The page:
"How about paying for the ones you ruined yesterday?" I ask, crossing my arms across my chest.
He purses his lips and wrinkles his nose, but my stance is unyielding.
"No waffles for you until I see some money in my hand," I declare.
"Fine," he mutters. He pulls one of his hands out of his pocket, bringing along a faded leather wallet. He flips it open and pulls out three singles, which he stuffs into my waiting palm.
I beam at him, pocketing the cash. "Thank you very much," I purr. I step out of the way and gesture to the box of waffles. "Help yourself."
Max takes a hesitant step forward. He then dips his hand into the box and pulls out a nice, golden, crispy-looking one that will surely be fluffy and soft on the inside.
The guy's got crappy taste in everything else, but he sure knows how to pick a good waffle.
I can appreciate that.
"You got a good one there," I say, nodding at his hand.
"Thanks, uh…" he trails off awkwardly.
"Wendy," I finish.
"Right, Wendy." He nibbles at his waffle. "Max, but I'm sure you already knew that."
"Right. It's not like you've been in my calculus class for the entire year thus far or anything."
"Whatever." He drops the guise of making friendly talk and walks away towards the school, taking a generous bite of his waffle.
From then on, Max unofficially became one of my regulars. Whenever I pull into the parking lot, he's waiting with that fake suave, fake uncaring look on his face that still fails to hide his anticipation when he sees my truck.
For the first two weeks every day, he simply buys a waffle, offers me a grunt – of approval or disdain, I still haven't figured that out –, and then stalks off in the direction of the school as he usually does.
That ends however, when one day, he stalls before stepping off into the metaphorical sunlight.
I raise a quizzical eyebrow at him. "What?" I ask.
"Uh…" Max's mouth opens and closes.
The great Max Fields is at a loss of words? Around little ole' me?
Finally, he finishes the thought. "What'd you think of the calculus test yesterday?"
Again: hook, line, and sinker.
"So why do you make these anyways?" Max asks me. It's the day after he's said anything to me other than "I want a waffle". We're leaning against the side of my truck and he reaches behind him to grab a second waffle.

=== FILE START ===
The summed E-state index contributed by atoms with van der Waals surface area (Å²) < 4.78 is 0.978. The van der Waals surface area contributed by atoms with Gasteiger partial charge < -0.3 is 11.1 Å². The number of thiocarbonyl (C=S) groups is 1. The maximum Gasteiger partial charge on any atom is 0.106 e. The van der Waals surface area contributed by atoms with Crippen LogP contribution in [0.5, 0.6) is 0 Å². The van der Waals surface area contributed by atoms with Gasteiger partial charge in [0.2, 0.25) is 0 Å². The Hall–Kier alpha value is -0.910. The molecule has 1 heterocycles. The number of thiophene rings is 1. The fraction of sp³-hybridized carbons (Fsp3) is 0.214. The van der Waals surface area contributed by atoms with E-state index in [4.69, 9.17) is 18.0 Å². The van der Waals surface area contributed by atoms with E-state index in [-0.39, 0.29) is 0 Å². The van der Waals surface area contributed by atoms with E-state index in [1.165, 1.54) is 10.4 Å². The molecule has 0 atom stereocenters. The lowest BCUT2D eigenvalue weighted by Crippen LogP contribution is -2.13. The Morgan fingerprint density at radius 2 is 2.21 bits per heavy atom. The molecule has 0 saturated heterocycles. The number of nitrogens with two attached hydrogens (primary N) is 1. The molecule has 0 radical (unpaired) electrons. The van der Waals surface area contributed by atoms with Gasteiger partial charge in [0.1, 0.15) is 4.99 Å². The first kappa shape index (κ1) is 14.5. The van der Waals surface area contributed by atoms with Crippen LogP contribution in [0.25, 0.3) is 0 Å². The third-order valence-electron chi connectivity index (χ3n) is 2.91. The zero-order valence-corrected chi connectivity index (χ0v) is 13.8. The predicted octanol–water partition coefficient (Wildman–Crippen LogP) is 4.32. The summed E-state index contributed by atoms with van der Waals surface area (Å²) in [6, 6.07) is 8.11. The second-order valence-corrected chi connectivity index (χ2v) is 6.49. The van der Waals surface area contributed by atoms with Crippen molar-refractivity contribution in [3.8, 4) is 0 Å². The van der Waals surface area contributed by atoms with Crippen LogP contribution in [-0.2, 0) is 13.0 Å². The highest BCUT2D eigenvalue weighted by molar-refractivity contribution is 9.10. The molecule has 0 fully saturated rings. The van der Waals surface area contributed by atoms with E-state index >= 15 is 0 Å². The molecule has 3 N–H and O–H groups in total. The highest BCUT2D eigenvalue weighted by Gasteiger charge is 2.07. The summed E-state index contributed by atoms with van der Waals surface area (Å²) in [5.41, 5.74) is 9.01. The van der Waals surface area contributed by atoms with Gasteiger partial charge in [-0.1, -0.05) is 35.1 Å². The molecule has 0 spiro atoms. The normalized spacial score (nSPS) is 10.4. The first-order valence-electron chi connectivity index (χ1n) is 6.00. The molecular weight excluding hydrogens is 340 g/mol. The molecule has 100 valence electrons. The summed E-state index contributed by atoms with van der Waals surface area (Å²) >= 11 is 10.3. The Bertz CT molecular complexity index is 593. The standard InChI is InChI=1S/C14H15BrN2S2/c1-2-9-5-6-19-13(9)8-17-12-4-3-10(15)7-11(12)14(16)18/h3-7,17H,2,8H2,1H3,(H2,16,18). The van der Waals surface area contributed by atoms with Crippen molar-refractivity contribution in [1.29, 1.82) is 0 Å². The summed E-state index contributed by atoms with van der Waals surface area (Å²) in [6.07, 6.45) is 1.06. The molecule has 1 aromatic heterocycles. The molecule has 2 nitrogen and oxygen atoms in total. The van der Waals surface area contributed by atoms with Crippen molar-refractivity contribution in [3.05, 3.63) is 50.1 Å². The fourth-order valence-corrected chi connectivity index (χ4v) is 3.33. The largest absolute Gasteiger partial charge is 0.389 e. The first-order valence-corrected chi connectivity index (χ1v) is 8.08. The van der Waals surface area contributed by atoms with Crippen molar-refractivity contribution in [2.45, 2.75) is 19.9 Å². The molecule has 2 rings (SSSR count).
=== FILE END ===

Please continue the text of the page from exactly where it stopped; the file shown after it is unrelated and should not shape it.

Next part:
I glare at him and hold out a palm. He rolls his eyes at the familiar gesture but slams a single down in my hand. I give him a satisfied nod and he reaches again for the waffle, this time plucking it from the box without incident.
"Because I can and because someone's got to feed stubborn kids like you who won't eat their breakfast," I say.
"So you're a self-made saver of the world."
I point a threatening finger in his face. "Watch it."
"Sometimes you're an egotistical douche," I say to him one morning in the middle of April. He's just finished complaining about sleeping on his hair the wrong way the other night.
"And you're a self-righteous do-gooder," he retorts.
"You know, you're the only person that hasn't let me get away with something before," Max tells me. It's the beginning of May and we're sitting in the bed of my truck as opposed to leaning against the side of it.
Hey, it's nice to mix things up once in a while.
"When did I get so lucky?" I mutter. We're sitting across from each other, and I have the box of waffles next to me. I toss a waffle to him, and in turn, he rolls four quarters down the grooves in the bed of the truck towards me.
"Feeling special, huh?"
"Like a snowflake."
"Can you tell me the recipe?"
I raise an eyebrow at Max's request. Graduation is approaching and my waffle business will soon be coming to a stop. It'll be an end to a dynasty, for sure, but the Waffle Girl will live on as a legend.
I expect nothing less than a statue when I return to visit this god forsaken institution for education.
"No," I answer curtly and quickly.
"What?" he asks. "Why not?"
We've moved from sitting across from each other to sitting next to each other, which allows me to jab him in his side. "Because I don't want to. The only way you can even get in sight of it is to be there to help when I make the waffles. Otherwise, I can't help you." I shrug.
An unreadable look passes over his face. "Fine," he bites out.
Max Fields is standing in the doorway of the main entrance to my house, looking like an absolute slob – for his standards – in a grungy pair of sweatpants and plain white t-shirt. He's holding a carton of orange juice in his hand and two cups in the other.
Let's also not forget the fact that it's five in the morning and while I always get up at this time, I usually wake up to the sweet tunes of my clock radio and not the harsh ringing of the doorbell.
He holds the orange juice and cups out to me, which I take without hesitation.
I was thirsty anyways.
"I'm making waffles with you," he states. There isn't a question in his tone.
"And what do I get?" I ask.
"This." He bends down at the waist and presses his lips against my cheek. The scent of his aftershave wafts into my nose, and I hope it doesn't end up getting into the waffles. After he's lingered there for a few seconds, he straightens and walks around me into my house.
"That was nice, but I was actually hoping for some cash," I say as I catch up to him.
He wraps an arm around my waist when I reach his side. "Take it or leave it," he tells me.
Oh, I will definitely be taking it.
A/N: Thanks for reading, I hope you enjoyed! :) I liked writing it, if only for the fact that Wendy has a completely sarcastic, skewed up view of the world.
If you liked this, make sure to check out my other stories as well. I'd really appreciate it!
Please review, let me know what you think! :D